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H1N1 Swine Flu Virus: Symptoms, Prevention and Treatment

  • Synopsis: Last Updated: 2017-01-24 - Information including treatment, prevention, and symptoms of Sporadic Swine Influenza virus SIV or Swine Flu infection

Definition: H1N1 (Swine Flu)

H1N1 flu is also known as swine flu. It's called swine flu because in the past, the people who caught it had direct contact with pigs. That changed several years ago, when a new virus emerged that spread among people who hadn't been near pigs. Just like the regular flu, swine flu can lead to more serious problems including pneumonia, a lung infection, and other breathing problems. And it can make an illness like diabetes or asthma worse.

Main Document

The Sporadic H1N1 Swine Influenza virus (SIV) infection that people can experience has the potential to produce a number of clinical signs and symptoms. Numbers of the persons with a history of the SIV infection have a history of a recent, physical contact with pigs before becoming ill; although close proximity without direct contact with pigs has also been reported among persons with SIV. Contact between persons that has been either limited or non-sustained between people has lead to transmission of SIV and has been documented through published literature. Additionally; there have been confirmed cases of SIV that have not occurred through exposure to pigs.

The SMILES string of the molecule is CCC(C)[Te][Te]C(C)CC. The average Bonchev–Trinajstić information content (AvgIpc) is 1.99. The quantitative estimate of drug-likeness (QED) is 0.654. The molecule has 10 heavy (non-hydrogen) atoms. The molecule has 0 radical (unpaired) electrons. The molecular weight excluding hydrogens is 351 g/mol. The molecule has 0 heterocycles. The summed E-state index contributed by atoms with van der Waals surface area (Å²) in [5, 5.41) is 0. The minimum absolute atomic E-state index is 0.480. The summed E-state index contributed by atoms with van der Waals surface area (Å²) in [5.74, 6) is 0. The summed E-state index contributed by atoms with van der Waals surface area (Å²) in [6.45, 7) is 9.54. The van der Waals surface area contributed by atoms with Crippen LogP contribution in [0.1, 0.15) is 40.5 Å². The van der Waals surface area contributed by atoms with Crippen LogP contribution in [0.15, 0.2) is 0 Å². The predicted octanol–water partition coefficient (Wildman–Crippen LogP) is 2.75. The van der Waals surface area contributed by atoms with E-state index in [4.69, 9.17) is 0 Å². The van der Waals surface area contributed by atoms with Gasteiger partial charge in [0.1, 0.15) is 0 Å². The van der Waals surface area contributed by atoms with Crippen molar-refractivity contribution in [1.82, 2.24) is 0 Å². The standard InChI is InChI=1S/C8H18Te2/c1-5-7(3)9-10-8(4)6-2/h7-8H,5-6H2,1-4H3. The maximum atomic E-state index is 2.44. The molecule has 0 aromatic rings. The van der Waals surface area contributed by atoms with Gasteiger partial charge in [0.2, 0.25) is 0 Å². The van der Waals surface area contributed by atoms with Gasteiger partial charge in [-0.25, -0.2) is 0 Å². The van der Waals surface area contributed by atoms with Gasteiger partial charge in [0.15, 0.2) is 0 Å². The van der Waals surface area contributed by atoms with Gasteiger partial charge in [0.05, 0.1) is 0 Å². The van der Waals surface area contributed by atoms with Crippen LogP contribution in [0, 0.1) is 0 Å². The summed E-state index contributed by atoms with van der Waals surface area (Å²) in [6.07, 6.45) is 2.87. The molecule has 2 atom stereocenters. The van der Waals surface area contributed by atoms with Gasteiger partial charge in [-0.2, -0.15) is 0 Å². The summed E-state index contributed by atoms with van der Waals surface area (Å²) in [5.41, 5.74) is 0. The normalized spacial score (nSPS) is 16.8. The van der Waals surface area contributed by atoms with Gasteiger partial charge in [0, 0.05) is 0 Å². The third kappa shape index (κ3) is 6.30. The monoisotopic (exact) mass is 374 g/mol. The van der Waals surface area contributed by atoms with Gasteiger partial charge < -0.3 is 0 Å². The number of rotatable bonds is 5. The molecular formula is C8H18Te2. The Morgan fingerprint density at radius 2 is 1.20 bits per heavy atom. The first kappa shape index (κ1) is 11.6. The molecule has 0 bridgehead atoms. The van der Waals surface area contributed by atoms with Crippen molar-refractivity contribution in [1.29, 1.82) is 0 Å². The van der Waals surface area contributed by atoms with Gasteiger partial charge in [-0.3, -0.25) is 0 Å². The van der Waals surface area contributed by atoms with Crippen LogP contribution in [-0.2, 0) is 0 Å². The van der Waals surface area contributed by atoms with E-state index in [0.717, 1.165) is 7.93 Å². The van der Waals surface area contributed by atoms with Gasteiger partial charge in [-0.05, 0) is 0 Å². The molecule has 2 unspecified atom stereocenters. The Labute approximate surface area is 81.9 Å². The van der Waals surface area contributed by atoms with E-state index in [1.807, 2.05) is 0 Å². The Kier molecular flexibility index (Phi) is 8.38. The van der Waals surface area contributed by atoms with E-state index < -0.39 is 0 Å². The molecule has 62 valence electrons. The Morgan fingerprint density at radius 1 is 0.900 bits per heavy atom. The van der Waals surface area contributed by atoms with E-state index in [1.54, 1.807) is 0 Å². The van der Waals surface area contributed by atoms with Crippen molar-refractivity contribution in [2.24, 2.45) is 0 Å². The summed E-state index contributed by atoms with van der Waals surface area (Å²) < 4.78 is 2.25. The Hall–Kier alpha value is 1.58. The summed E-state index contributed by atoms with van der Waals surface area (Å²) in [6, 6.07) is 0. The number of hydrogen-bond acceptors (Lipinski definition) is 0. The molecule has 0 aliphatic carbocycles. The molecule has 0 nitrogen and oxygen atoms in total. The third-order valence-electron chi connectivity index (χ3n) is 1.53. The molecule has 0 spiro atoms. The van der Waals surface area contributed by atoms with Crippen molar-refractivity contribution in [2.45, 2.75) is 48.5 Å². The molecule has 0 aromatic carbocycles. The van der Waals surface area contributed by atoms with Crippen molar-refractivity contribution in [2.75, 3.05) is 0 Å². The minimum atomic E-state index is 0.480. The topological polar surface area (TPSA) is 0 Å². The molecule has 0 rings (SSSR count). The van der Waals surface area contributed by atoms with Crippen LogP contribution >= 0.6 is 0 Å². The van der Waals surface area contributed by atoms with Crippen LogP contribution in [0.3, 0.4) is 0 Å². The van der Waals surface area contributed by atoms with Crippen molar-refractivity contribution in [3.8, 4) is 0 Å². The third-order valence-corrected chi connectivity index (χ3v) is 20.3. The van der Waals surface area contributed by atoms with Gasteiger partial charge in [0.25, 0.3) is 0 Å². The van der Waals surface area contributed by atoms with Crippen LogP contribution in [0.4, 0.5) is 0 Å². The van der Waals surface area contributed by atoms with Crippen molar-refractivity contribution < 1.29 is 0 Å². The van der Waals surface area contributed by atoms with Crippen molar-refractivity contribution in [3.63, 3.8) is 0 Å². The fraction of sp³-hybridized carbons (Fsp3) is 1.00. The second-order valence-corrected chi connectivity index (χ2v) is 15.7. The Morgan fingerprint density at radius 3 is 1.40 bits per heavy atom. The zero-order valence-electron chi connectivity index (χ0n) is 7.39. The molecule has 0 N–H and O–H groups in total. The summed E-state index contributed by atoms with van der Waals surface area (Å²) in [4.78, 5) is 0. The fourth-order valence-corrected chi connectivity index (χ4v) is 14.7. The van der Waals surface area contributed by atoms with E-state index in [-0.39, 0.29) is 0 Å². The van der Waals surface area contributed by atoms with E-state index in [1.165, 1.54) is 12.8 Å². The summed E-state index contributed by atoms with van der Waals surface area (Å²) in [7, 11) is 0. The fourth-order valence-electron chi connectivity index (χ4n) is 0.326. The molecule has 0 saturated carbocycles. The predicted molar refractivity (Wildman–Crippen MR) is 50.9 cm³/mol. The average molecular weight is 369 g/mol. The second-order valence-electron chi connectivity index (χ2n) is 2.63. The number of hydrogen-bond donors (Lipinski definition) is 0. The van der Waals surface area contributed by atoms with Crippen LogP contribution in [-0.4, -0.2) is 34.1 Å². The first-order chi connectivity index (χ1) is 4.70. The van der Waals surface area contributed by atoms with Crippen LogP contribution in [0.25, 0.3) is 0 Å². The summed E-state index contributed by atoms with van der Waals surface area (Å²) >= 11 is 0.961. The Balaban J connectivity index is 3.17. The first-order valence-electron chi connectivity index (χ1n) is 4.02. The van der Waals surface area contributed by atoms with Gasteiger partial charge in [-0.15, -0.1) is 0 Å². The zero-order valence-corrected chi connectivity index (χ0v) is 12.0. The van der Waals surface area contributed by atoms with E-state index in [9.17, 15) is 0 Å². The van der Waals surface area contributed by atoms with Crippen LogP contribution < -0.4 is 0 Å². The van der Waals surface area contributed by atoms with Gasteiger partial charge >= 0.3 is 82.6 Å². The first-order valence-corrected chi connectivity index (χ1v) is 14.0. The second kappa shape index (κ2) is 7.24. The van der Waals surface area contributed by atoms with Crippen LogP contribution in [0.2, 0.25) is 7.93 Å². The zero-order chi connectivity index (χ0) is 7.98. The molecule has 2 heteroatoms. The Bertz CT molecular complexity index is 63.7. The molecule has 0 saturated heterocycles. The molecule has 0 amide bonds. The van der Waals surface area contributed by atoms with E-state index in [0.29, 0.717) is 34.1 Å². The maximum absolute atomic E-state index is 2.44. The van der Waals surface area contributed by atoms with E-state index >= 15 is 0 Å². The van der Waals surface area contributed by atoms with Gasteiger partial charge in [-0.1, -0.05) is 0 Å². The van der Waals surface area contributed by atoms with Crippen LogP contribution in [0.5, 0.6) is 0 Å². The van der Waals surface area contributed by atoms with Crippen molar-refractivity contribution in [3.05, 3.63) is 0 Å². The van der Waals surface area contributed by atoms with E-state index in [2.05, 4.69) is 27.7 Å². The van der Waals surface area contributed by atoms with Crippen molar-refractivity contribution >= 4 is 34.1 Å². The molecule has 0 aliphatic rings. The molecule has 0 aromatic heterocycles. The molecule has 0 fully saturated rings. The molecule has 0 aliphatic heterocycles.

Symptoms of Swine Flu

Many times, people experience symptoms such as a cough, fever, or sore throat; although symptoms like mild respiratory illness to include nasal congestion without a fever, or occasional severe disease have also been reported. Additional symptoms that have been reported by people with swine flu include diarrhea, vomiting, headache, myalgia, dyspnea, fatigue, and chills. Some people have experienced conjunctivitis, although it is rare. More severe disease to include pneumonia and respiratory failure have also been reported in association with swine flu. A consideration in regards to SIV involves the exacerbation of other, underlying and chronic medical conditions that a person may experience, or invasive bacterial infections.